Upgrade Notes for Dropwizard 2.1.x

Hibernate Validator Expression Language overhaul

The Expression Language is now disabled by default for custom violations.

The @SelfValidating feature has been a source of various security vulnerabilities in Dropwizard:

This originally lead to the introduction of SelfValidating#escapeExpressions().

Due to some changes regarding the interpolation of messages in custom violations in Hibernate Validator 6.2.0.Final and later, this flag is not required anymore and has been removed in Dropwizard 2.1.0.

While strongly discouraged, you can enable EL interpolation in custom violations with Hibernate Validator, by customizing the HibernateValidatorConfiguration created by Validators#newConfiguration() and use the Hibernate Validator instance created from it in your application via Environment#setValidator(Validator).

Details about these changes in Hibernate Validator can be found at:

Migrating from dropwizard-health

Migrating from the HealthBundle

dropwizard/dropwizard-health module Starting in Dropwizard 2.1, the functionality from the external dropwizard/dropwizard-health module has been integrated into the main dropwizard/dropwizard project.

Perform the following steps to migrate your application:

  • Remove the HealthBundle from your Application’s initialize() method.

  • Remove the reference to HealthConfiguration from your application’s Configuration class.

  • Migrate YAML configuration previously associated with your HealthConfiguration field to instead be nested under a top-level health field (at the same level as server, logging, and metrics).

  • Review the new and changed configuration options mentioned below.

  • Ensure that you don’t already have a custom configuration class member using the health name or rename it to something else or nest it under another field in order not to conflict with the new top-level field.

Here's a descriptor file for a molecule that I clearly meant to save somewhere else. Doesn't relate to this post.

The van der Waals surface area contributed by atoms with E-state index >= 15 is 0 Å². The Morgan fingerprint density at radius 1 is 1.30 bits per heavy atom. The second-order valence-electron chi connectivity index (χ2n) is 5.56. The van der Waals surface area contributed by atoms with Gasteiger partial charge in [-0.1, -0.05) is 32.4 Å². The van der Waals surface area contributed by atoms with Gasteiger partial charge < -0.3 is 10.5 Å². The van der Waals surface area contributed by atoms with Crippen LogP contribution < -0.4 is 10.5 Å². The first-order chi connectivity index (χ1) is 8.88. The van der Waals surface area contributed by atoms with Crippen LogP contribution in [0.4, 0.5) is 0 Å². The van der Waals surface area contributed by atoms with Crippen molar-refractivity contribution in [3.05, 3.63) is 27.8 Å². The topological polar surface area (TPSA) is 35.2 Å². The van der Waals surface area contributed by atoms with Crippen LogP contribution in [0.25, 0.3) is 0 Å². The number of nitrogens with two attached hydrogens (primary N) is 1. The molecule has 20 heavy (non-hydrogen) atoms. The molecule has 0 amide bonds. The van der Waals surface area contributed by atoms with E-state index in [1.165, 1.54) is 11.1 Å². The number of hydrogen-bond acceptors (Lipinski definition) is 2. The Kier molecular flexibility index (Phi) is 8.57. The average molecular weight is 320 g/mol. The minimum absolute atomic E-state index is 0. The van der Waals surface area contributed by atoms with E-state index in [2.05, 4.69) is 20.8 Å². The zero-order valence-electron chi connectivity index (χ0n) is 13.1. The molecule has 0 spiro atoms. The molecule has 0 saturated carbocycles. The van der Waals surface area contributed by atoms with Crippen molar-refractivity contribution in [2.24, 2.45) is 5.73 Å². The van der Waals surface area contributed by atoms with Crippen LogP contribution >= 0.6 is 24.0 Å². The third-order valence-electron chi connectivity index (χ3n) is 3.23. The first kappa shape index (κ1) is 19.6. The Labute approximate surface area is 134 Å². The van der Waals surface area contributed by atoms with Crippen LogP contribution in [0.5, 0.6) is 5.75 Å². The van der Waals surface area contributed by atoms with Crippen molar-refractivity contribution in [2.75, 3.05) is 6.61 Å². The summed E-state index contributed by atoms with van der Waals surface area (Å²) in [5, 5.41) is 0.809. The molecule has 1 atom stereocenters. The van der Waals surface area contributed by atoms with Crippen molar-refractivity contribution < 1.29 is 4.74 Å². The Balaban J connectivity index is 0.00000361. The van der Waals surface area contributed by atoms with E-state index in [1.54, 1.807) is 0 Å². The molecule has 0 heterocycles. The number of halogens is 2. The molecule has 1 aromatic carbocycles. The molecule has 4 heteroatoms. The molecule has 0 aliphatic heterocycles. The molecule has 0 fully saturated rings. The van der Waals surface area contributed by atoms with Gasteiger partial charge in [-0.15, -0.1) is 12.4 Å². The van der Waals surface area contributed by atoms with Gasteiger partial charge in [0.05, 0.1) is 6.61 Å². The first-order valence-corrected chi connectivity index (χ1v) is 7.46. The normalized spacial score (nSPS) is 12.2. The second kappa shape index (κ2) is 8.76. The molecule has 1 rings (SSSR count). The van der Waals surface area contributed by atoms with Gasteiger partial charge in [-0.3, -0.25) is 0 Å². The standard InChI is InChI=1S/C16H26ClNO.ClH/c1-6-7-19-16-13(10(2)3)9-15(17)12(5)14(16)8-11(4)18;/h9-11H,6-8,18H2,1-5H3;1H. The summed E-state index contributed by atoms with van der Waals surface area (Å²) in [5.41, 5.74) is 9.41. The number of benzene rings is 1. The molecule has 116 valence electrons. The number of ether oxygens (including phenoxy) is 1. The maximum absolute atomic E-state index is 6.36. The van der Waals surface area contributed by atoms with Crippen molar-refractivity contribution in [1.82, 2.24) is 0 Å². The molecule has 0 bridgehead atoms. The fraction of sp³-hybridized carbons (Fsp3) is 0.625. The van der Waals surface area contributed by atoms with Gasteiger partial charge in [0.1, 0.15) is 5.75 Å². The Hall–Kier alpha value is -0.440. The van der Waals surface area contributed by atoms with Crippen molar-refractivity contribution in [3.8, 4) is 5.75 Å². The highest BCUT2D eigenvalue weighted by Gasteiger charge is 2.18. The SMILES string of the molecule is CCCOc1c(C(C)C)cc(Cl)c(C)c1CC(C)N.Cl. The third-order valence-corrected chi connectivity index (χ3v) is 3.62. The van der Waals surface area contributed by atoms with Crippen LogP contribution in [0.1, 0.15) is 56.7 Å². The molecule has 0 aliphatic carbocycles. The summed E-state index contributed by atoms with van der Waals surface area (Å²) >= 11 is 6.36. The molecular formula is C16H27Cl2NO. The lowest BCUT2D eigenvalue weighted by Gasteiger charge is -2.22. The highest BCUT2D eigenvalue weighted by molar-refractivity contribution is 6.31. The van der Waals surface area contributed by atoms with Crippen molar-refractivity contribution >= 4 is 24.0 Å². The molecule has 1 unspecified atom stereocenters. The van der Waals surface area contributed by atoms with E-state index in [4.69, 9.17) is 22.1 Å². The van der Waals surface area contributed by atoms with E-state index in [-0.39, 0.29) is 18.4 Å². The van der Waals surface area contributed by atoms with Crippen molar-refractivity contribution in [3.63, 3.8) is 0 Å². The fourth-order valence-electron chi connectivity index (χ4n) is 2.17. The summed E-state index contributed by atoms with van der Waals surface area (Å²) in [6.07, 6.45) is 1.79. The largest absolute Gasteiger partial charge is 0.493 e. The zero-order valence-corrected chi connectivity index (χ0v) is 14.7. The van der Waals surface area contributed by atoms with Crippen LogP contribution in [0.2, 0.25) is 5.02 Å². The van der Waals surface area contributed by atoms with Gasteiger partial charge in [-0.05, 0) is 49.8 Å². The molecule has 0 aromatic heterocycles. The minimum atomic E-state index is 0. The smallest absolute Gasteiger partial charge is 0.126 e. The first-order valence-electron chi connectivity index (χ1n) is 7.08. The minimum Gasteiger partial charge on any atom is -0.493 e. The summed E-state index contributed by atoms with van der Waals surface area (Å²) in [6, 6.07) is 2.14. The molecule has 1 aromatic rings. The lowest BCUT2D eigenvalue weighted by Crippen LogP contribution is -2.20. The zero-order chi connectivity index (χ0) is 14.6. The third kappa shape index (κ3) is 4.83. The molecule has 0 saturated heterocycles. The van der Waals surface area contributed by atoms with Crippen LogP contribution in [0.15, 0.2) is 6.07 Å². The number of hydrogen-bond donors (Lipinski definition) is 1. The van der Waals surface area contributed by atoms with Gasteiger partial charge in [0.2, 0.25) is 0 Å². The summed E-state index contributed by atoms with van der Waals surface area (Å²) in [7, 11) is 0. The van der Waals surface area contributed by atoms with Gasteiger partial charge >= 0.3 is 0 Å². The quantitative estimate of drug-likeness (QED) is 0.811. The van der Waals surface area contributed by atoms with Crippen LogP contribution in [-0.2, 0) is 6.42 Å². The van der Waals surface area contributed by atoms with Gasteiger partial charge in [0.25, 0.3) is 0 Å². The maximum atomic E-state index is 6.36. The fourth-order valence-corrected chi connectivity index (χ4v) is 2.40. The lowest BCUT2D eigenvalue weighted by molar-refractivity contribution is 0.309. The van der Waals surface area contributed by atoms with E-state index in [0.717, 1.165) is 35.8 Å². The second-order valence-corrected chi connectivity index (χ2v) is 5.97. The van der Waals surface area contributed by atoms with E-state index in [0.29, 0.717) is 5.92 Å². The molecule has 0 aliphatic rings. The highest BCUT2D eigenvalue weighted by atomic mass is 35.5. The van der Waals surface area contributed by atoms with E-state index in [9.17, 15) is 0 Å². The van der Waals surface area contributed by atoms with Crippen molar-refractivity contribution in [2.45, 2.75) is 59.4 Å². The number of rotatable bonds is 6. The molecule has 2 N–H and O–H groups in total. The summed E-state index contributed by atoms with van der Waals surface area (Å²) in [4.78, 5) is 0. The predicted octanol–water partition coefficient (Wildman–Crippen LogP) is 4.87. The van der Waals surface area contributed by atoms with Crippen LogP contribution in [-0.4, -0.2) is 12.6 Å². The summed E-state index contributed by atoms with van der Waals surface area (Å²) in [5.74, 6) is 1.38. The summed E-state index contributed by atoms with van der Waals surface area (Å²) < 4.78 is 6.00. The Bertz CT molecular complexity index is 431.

• Remove the dependency on the io.dropwizard.modules:dropwizard-health library from your application’s pom.xml file (or other build dependency definition file).

New Configuration Options

  • enabled flag added to turn on/off health functionality (defaults to true).

  • name configuration added, used in metric naming, thread naming, and log messages.

  • responder factory added, to control how health check requests are responded to. For more info, see the config reference.

  • responseProvider factory added, to control the body of health check responses, separate from the mechanics of responding. For more info, see the config reference.

Changed Configuration Options

  • delayedShutdownHandlerEnabled default value changed to false.

  • servlet removed in favor of the new responder and responseProvider factories.

Changes in versioning

Although Dropwizard tries to postpone big changes to major releases, some breaking changes had to be introduced into Dropwizard 2.1. This change is necessary due to new versioning of Dropwizard releases. The Dropwizard 2.x releases will stay on a Java 8 baseline and the javax namespace. Dropwizard 3.x will stay on the javax namespace too, but will drop support for Java 8 and upgrade to Java 11 instead. Dropwizard 4.x will eventually mirror the 3.x versions on the jakarta namespace and maybe introduce some more changes.

Therefore major updates for the Java 8 baseline have to be brought to minor releases on the 2.x branch. The major changes introduced in 2.1 are the following:


Version change


0.8.x → 0.9.x

Hibernate Validator

6.1.x → 6.2.x


2.10.x → 2.13.x


2.33 → 2.35


3.10.x → 4.9.x

Dropwizard Metrics

4.1.x → 4.2.x

Upgrade to Liquibase 4.x

Most of the updates come with low migration cost, but Liquibase gets a major version upgrade and needs some attention.

Liquibase 4.x changes the way it finds files. This means previously recognized migration files could be reported as missing. Liquibase lets users of the library specify paths, where it should search for files. Dropwizard therefore adds the file system specific roots to these root paths, as well as the code location (of the current JAR).

This essentially means migration files now must be specified with absolute paths or be located under src/main/resources and specified relative to that path.

Upgrade to Jersey 2.35